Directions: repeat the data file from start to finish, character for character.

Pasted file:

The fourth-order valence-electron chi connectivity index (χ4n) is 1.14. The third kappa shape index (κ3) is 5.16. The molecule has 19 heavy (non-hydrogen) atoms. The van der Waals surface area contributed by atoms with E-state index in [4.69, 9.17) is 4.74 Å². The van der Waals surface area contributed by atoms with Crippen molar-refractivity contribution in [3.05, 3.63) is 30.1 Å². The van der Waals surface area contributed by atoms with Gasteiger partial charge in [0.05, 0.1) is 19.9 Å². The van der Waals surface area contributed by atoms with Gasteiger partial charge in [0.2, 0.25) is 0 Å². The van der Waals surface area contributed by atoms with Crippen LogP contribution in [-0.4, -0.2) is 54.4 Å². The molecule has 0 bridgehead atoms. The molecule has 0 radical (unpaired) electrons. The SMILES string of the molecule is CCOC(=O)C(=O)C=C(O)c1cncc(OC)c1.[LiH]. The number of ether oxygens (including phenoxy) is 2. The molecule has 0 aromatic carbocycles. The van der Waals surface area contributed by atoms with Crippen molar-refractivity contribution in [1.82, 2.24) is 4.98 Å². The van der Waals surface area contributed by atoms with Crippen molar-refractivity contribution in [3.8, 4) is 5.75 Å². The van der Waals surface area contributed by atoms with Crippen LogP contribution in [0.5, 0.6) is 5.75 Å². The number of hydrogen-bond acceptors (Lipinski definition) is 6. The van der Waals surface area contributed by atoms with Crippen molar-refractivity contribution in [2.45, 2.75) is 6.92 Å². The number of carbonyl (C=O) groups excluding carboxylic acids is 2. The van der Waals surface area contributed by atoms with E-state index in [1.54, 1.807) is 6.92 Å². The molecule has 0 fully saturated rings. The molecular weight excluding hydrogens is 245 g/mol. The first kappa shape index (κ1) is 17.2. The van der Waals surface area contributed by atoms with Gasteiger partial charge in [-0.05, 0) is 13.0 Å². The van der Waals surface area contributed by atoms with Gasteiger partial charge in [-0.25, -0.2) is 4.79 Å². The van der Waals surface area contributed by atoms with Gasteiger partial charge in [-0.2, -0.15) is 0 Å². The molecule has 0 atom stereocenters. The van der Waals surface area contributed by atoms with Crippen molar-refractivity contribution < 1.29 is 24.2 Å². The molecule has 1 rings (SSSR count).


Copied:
The fourth-order valence-electron chi connectivity index (χ4n) is 1.14. The third kappa shape index (κ3) is 5.16. The molecule has 19 heavy (non-hydrogen) atoms. The van der Waals surface area contributed by atoms with E-state index in [4.69, 9.17) is 4.74 Å². The van der Waals surface area contributed by atoms with Crippen molar-refractivity contribution in [3.05, 3.63) is 30.1 Å². The van der Waals surface area contributed by atoms with Gasteiger partial charge in [0.05, 0.1) is 19.9 Å². The van der Waals surface area contributed by atoms with Gasteiger partial charge in [0.2, 0.25) is 0 Å². The van der Waals surface area contributed by atoms with Crippen LogP contribution in [-0.4, -0.2) is 54.4 Å². The molecule has 0 bridgehead atoms. The molecule has 0 radical (unpaired) electrons. The SMILES string of the molecule is CCOC(=O)C(=O)C=C(O)c1cncc(OC)c1.[LiH]. The number of ether oxygens (including phenoxy) is 2. The molecule has 0 aromatic carbocycles. The van der Waals surface area contributed by atoms with Crippen molar-refractivity contribution in [1.82, 2.24) is 4.98 Å². The van der Waals surface area contributed by atoms with Crippen molar-refractivity contribution in [3.8, 4) is 5.75 Å². The van der Waals surface area contributed by atoms with Crippen LogP contribution in [0.5, 0.6) is 5.75 Å². The number of hydrogen-bond acceptors (Lipinski definition) is 6. The van der Waals surface area contributed by atoms with Crippen molar-refractivity contribution in [2.45, 2.75) is 6.92 Å². The number of carbonyl (C=O) groups excluding carboxylic acids is 2. The van der Waals surface area contributed by atoms with E-state index in [1.54, 1.807) is 6.92 Å². The molecule has 0 fully saturated rings. The molecular weight excluding hydrogens is 245 g/mol. The first kappa shape index (κ1) is 17.2. The van der Waals surface area contributed by atoms with Gasteiger partial charge in [-0.05, 0) is 13.0 Å². The van der Waals surface area contributed by atoms with Gasteiger partial charge in [-0.25, -0.2) is 4.79 Å². The van der Waals surface area contributed by atoms with Gasteiger partial charge in [-0.2, -0.15) is 0 Å². The molecule has 0 atom stereocenters. The van der Waals surface area contributed by atoms with Crippen molar-refractivity contribution < 1.29 is 24.2 Å². The molecule has 1 rings (SSSR count).